Categories: Security

MD5 Weaknesses Could Lead to Certificate Forgery


Researchers have recently found weaknesses in the MD5 hash algorithm, relied on by some SSL certificates. Using these weaknesses, an attacker could obtain fraudulent SSL certificates for websites they don’t legitimately control.

Impact to users

If a user visits an SSL site presenting a fraudulent certificate, there will be no obvious sign of a problem and the connection will appear to be secure. This could result in the user disclosing personal information to the site, believing it to be legitimate. We advise users to exercise caution when interacting with sites that require sensitive information, particularly when using public internet connections.


This is not an attack on a Mozilla product, but we are nevertheless working with affected certificate authorities to ensure that their issuing processes are updated to prevent this threat. Mozilla is not aware of any instances of this attack occurring in the wild.

Microsoft has released their own advisory as well.


Alexander Sotirov, Marc Stevens, and Jacob Appelbaum presented this work at the 25th Chaos Communication Congress.

Johnathan Nightingale
Human Shield

19 comments on “MD5 Weaknesses Could Lead to Certificate Forgery”

  1. Phil wrote on

    The research paper is here:

  2. Jeff Muizelaar wrote on

    More details at

  3. Robert C. Sheets wrote on

    Is it possible from the Firefox UI to tell if the certificate for the site I’m visiting is signed using only an MD5 hash, or if there is a certificate in the chain of trust that is signed using only MD5?

    Please correct me if I’m wrong, but it seems to me that if all the certificates in the chain use SHA-1 instead of (or in addition to) MD5, it would be possible to prove that an SSL connection is not being attacked in this way. Instructions on how to check this could be helpful for those users who choose to be extra vigilant.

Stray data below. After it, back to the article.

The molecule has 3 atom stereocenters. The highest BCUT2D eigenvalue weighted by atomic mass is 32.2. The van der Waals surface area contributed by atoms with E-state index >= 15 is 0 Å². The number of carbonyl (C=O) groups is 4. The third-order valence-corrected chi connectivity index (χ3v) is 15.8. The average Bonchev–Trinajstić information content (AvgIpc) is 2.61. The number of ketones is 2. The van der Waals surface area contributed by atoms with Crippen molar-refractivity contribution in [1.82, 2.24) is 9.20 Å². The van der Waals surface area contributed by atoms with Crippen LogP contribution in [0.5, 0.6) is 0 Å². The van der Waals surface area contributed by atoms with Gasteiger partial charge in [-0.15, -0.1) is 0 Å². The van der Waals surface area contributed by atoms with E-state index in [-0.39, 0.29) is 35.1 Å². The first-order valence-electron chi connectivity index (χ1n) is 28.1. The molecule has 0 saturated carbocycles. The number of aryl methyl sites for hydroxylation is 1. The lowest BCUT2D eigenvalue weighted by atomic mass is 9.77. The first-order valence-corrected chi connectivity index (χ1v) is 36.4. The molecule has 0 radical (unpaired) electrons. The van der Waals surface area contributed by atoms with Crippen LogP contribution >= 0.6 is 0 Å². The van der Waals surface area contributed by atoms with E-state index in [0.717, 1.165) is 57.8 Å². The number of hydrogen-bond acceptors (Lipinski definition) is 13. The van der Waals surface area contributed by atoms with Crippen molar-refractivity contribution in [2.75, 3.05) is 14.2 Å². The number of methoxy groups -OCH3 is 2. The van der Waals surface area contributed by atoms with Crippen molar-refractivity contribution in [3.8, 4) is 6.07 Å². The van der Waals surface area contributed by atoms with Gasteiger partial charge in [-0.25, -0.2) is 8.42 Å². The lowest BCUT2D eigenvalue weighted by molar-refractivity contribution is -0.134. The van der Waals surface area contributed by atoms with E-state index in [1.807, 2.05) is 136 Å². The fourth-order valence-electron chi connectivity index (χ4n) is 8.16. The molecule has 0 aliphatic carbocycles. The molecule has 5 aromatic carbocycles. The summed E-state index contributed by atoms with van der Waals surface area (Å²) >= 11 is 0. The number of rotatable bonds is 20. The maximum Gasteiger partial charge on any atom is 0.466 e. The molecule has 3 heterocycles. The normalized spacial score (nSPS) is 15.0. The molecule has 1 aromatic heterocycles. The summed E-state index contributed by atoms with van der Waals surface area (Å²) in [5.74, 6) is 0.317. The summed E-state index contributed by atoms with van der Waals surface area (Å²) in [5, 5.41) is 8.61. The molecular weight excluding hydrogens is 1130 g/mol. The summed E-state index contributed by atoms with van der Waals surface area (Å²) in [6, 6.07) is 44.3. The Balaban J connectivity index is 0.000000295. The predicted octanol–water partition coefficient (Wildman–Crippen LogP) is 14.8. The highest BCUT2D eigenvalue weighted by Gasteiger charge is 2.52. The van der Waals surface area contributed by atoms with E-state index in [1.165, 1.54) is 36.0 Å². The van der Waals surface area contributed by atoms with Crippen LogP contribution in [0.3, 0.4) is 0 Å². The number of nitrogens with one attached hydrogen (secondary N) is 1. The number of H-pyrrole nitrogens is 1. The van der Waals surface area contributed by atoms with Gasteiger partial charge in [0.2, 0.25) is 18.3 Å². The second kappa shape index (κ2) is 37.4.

4. Michael wrote on

    Download links for a video from the presentation:

  5. Sitaram wrote on

    Wouldn’t it suffice to set all about:config keys containing md5 to false?

    On my setup the only one that was still true was security.ssl3.rsa_rc4_128_md5 and I just set it to false. I figure I’ll worry about it if some site I *really* want breaks, until then this is better.

  6. S Miller wrote on

    How difficult would it be for someone to code an add-in to detect an MD5 certificate in use, implemented as a flag or (possibly a canary if that is easier coding)? I am not a Mozilla development-type, and I tried messing about with sqlite3.exe from the command line to try to produce a local list of MD5 certificates from the cert8.db database with no success. I would very much like to have a way to alert my users of a potentially forged SSL site in the event that this vulnerability becomes prevalent in the wild before it is addressed effectively.


  7. wombat wrote on

    This is not a recently discovered weakness in MD5: it was discovered in 2001-2005 and much has been published about it since then. These same researchers already published SSL (X.509) certificates with distinct names on them, but identical MD5 hashes in 2006 – That publication also made the international press at the time.

    That Mozilla’s products still accept MD5 hashes for secure signing purposes is a bug that can only be explained by ignorance or apathy. This is one of those moments where you say “sorry” and not try to redirect responsibility to others.

    There is a clear problem with Mozilla products: the software should be fixed and stop accepting any SSL certificate that uses MD5 checksums altogether (anywhere in the validation chain). After fixing that, you should think hard about out why you didn’t do this before.

  8. John wrote on

    Mozilla should have the ability to reject MD5-signed certs or at least alert the user. If there’s already such a control, where is it?

  9. Nick Mathewson wrote on